The Rubells have acquired 407 works since 2014; the pieces in High Anxiety are all drawn from that period. The show aims to mix generations, with works by established artists such as Isa Genzken and Hito Steyerl; next-generation voices like Ryan Trecartin; and buzzy up-and-comers like Anne Imhof—the subject of a trilogy of shows this year in Basel, Berlin and Montreal—and Frank Benson, whose lifesize 3D printed sculpture of a transgender fellow-artist, Juliana (2014-15), was the face of the New Museum’s 2015 triennial.

The show was named before the outcome of the US presidential election and refers to a more generalised state of unease, with artists drawing on gender politics, colonialist heritage, war in the Middle East and a threatened pandemic. “Zika is in the background here,” Roselione-Valadez adds.

Shelf clock and incense burners, around 1920, designed by Hildo Krop

Modern Dutch Design Until 11 June 2017

Wolfsonian-Florida International University

The Wolfsonian-FIU Museum is home to the largest collection of pre-war Dutch design and decorative art objects outside Of the Netherlands. This exhibition features around 200 pieces from its holdings, including furniture, posters and decorative objects, plus a handful of loans. Represented here are major Dutch design groups such as the Nieuwe Kunst, which was connected with the British Arts and Crafts Movement; the Amsterdam School (more of a homegrown movement); and the Minimalist, primary-coloured work of De Stijl—probably now the best known of the three, due to its links with abstract art and Bauhaus, says the show’s curator, Silvia Barisione.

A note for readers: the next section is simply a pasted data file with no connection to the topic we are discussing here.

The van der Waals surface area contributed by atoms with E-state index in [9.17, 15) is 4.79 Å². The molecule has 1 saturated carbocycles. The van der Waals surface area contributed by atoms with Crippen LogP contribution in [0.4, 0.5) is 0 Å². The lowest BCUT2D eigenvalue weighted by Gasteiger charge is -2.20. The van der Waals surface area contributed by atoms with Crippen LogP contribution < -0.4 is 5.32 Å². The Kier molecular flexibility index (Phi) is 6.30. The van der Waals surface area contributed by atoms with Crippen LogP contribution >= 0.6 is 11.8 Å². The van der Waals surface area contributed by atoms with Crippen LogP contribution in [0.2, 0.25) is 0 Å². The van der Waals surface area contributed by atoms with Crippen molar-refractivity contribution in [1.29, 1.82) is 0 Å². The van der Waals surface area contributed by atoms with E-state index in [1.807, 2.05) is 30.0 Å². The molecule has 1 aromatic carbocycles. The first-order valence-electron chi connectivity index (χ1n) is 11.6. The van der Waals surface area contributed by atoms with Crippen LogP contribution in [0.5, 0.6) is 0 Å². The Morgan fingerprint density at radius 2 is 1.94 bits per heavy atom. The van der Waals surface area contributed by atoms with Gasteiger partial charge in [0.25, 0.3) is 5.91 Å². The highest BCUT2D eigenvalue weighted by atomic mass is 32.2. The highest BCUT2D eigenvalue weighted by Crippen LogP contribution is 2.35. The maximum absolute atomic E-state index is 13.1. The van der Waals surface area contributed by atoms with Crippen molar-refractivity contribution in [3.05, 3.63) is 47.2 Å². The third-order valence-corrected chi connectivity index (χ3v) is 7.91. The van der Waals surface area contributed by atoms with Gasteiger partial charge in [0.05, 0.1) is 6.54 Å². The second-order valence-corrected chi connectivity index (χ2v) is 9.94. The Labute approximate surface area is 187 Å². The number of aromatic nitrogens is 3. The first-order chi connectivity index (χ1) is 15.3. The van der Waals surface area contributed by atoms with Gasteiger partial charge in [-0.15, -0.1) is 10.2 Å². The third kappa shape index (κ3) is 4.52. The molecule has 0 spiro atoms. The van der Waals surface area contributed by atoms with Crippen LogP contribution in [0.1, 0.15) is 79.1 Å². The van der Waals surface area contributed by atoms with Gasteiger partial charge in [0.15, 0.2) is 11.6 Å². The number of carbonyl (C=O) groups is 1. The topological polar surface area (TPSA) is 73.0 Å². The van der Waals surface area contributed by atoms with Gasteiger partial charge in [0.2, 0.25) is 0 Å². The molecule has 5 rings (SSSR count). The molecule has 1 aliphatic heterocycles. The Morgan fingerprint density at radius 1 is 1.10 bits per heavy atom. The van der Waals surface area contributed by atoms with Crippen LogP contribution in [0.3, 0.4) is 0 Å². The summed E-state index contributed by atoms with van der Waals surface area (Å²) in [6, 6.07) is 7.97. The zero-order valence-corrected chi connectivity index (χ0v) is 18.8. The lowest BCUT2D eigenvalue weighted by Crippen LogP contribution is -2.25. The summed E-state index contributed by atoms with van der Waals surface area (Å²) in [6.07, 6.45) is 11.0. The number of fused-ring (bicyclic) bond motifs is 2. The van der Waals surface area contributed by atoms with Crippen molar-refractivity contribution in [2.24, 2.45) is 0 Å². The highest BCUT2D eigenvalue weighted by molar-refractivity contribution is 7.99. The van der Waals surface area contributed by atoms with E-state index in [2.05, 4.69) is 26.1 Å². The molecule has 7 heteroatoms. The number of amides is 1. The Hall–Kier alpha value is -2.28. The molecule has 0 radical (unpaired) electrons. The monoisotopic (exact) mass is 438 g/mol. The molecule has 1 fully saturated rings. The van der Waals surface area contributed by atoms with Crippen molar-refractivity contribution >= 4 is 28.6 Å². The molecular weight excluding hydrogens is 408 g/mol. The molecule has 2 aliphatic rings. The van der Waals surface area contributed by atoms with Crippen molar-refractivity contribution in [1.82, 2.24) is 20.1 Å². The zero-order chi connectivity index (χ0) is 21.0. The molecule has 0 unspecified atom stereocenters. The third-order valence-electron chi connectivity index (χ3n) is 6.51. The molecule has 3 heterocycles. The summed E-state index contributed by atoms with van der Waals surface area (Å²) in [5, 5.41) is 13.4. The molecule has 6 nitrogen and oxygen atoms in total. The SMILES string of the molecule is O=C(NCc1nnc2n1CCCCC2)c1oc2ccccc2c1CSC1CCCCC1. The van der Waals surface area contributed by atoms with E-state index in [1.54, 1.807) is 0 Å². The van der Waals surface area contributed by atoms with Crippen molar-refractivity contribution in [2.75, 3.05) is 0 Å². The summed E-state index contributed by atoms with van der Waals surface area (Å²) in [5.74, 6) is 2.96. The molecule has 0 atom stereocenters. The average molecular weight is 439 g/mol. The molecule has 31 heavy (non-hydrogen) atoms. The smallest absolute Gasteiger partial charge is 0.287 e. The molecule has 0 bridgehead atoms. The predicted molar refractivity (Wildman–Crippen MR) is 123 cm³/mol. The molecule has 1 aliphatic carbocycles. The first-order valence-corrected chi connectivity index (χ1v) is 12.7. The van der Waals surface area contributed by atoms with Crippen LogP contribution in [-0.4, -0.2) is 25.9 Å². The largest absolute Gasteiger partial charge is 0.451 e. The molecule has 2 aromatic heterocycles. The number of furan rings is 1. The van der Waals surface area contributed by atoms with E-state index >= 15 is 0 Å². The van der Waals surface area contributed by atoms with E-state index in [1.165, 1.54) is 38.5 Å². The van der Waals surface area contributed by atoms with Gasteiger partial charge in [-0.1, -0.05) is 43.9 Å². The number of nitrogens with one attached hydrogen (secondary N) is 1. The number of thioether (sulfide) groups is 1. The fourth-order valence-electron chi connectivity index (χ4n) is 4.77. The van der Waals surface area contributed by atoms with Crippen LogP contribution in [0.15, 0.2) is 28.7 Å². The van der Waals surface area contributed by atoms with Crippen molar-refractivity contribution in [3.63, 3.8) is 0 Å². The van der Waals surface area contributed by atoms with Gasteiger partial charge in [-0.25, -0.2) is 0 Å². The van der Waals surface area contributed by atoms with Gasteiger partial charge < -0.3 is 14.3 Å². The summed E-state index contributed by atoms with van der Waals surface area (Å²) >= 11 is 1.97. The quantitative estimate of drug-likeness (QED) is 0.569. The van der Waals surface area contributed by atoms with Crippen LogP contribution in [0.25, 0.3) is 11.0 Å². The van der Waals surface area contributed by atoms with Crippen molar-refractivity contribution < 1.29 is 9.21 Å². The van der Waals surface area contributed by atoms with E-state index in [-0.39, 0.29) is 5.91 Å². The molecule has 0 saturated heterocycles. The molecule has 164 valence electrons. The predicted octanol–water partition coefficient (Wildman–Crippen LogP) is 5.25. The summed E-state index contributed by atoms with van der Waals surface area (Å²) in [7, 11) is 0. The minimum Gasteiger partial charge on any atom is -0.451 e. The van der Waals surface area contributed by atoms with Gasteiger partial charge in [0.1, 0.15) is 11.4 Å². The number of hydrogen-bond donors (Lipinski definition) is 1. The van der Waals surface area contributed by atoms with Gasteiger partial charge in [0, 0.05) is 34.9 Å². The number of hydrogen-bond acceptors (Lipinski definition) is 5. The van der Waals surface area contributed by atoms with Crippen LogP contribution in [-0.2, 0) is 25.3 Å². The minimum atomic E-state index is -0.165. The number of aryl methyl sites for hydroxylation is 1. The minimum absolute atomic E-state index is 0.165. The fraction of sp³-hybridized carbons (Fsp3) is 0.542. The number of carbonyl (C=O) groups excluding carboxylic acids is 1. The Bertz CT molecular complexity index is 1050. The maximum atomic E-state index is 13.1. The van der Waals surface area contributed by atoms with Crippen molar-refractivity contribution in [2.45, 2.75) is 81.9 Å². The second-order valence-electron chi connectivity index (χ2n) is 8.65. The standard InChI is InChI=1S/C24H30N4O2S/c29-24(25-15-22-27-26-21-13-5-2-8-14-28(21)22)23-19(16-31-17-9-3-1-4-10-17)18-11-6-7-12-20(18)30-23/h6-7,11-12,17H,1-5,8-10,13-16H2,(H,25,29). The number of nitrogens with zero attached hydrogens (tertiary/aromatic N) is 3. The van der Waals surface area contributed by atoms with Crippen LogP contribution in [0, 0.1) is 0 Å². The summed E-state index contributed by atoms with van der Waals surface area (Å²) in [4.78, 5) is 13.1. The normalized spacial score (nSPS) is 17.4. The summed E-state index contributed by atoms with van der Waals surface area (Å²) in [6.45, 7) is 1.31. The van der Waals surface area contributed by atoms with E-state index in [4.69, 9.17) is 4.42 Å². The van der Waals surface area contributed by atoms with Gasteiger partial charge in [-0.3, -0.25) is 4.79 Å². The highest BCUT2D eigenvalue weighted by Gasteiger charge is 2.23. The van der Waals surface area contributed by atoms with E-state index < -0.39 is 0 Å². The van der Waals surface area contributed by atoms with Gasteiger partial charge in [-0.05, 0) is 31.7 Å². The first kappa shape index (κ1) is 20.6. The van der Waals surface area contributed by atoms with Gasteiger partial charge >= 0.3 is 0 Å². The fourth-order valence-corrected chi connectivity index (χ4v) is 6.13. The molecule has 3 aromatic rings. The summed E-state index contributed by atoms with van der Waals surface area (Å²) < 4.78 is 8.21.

Members of the Nieuwe Kunst and Amsterdam School were, Barisione says, “essentially socialists, but [working] for a rich clientele”. They contributed to civic projects such as housing and also used graphic design to promote social change—seen, for example, in a poster by Jan Toorop for the proto-feminist National Exhibition of Women’s Labour in 1898. Victoria Stapley-Brown

Narciso Rodriguez: an Exercise in Minimalism

Narciso Rodriguez: an Exercise in Minimalism Until 8 January 2017

Patricia & Phillip Frost Art Museum

Known for his sleek, geometrically inspired fashions and dramatic palette, the Cuban-American fashion designer Narciso Rodriguez is a favourite of Michelle Obama, and also of the creatively clad denizens of the art world. With this show, conceived with the Frost Museum director Jordana Pomeroy, Rodriguez returns the love, pairing his fashions with Modern and contemporary works of art from the Ella Fontanals-Cisneros collection and the Frost’s own holdings.

Taken together, it’s easy to spot Rodriguez’s inspiration in hard-edged, Minimal works by Lygia Clark, Antonio Llorens, Mira Schendel, Alberto Menocal, Donald Judd and more. His autumn 2016 collection, in particular, owes a strong debt to his countrywoman Carmen Herrera, represented here by Tondo: Black and White (1959) and the striped print Black and White (2009). The designer translates her razor-sharp diagonals into flowing silk and wraps them around body-skimming slips. Colour seems to rub off on Rodriguez, too, with hues related to the scorching red of Maria Freire’s 21 de Enero (1957) seen across several coats and sheaths.

Nefertiti Sculpture (2015) by the German artist Isa Genzken